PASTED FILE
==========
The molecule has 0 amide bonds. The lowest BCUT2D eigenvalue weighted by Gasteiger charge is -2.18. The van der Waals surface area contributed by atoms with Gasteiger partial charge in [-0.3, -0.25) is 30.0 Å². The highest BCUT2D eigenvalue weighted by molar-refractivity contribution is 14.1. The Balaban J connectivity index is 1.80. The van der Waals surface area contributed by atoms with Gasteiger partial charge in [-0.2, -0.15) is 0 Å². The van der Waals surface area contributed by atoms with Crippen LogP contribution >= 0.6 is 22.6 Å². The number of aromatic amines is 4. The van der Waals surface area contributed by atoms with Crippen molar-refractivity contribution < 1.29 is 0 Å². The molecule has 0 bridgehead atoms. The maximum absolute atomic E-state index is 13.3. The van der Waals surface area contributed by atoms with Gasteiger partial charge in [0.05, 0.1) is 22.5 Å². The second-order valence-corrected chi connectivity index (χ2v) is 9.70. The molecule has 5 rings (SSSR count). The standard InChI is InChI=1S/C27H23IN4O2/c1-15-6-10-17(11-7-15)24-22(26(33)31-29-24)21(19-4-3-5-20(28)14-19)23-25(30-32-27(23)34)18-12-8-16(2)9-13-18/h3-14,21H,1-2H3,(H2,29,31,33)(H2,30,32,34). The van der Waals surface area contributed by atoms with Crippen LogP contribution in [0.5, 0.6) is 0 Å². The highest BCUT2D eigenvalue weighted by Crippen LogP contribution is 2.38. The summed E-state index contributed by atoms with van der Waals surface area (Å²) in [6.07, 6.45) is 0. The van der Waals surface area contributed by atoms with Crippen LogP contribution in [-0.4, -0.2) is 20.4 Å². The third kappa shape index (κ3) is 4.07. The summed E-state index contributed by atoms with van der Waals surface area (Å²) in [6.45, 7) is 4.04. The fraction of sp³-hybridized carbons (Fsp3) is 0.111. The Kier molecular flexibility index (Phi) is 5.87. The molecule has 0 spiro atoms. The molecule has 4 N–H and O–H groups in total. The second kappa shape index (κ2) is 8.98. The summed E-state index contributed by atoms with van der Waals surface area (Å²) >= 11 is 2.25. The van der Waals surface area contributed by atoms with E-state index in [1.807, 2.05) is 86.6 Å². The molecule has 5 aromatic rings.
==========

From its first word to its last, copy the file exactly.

The molecule has 0 amide bonds. The lowest BCUT2D eigenvalue weighted by Gasteiger charge is -2.18. The van der Waals surface area contributed by atoms with Gasteiger partial charge in [-0.3, -0.25) is 30.0 Å². The highest BCUT2D eigenvalue weighted by molar-refractivity contribution is 14.1. The Balaban J connectivity index is 1.80. The van der Waals surface area contributed by atoms with Gasteiger partial charge in [-0.2, -0.15) is 0 Å². The van der Waals surface area contributed by atoms with Crippen LogP contribution >= 0.6 is 22.6 Å². The number of aromatic amines is 4. The van der Waals surface area contributed by atoms with Crippen molar-refractivity contribution < 1.29 is 0 Å². The molecule has 0 bridgehead atoms. The maximum absolute atomic E-state index is 13.3. The van der Waals surface area contributed by atoms with Gasteiger partial charge in [0.05, 0.1) is 22.5 Å². The second-order valence-corrected chi connectivity index (χ2v) is 9.70. The molecule has 5 rings (SSSR count). The standard InChI is InChI=1S/C27H23IN4O2/c1-15-6-10-17(11-7-15)24-22(26(33)31-29-24)21(19-4-3-5-20(28)14-19)23-25(30-32-27(23)34)18-12-8-16(2)9-13-18/h3-14,21H,1-2H3,(H2,29,31,33)(H2,30,32,34). The van der Waals surface area contributed by atoms with Crippen LogP contribution in [0.5, 0.6) is 0 Å². The highest BCUT2D eigenvalue weighted by Crippen LogP contribution is 2.38. The summed E-state index contributed by atoms with van der Waals surface area (Å²) in [6.07, 6.45) is 0. The van der Waals surface area contributed by atoms with Crippen LogP contribution in [-0.4, -0.2) is 20.4 Å². The third kappa shape index (κ3) is 4.07. The summed E-state index contributed by atoms with van der Waals surface area (Å²) in [6.45, 7) is 4.04. The fraction of sp³-hybridized carbons (Fsp3) is 0.111. The Kier molecular flexibility index (Phi) is 5.87. The molecule has 0 spiro atoms. The molecule has 4 N–H and O–H groups in total. The second kappa shape index (κ2) is 8.98. The summed E-state index contributed by atoms with van der Waals surface area (Å²) >= 11 is 2.25. The van der Waals surface area contributed by atoms with E-state index in [1.807, 2.05) is 86.6 Å². The molecule has 5 aromatic rings.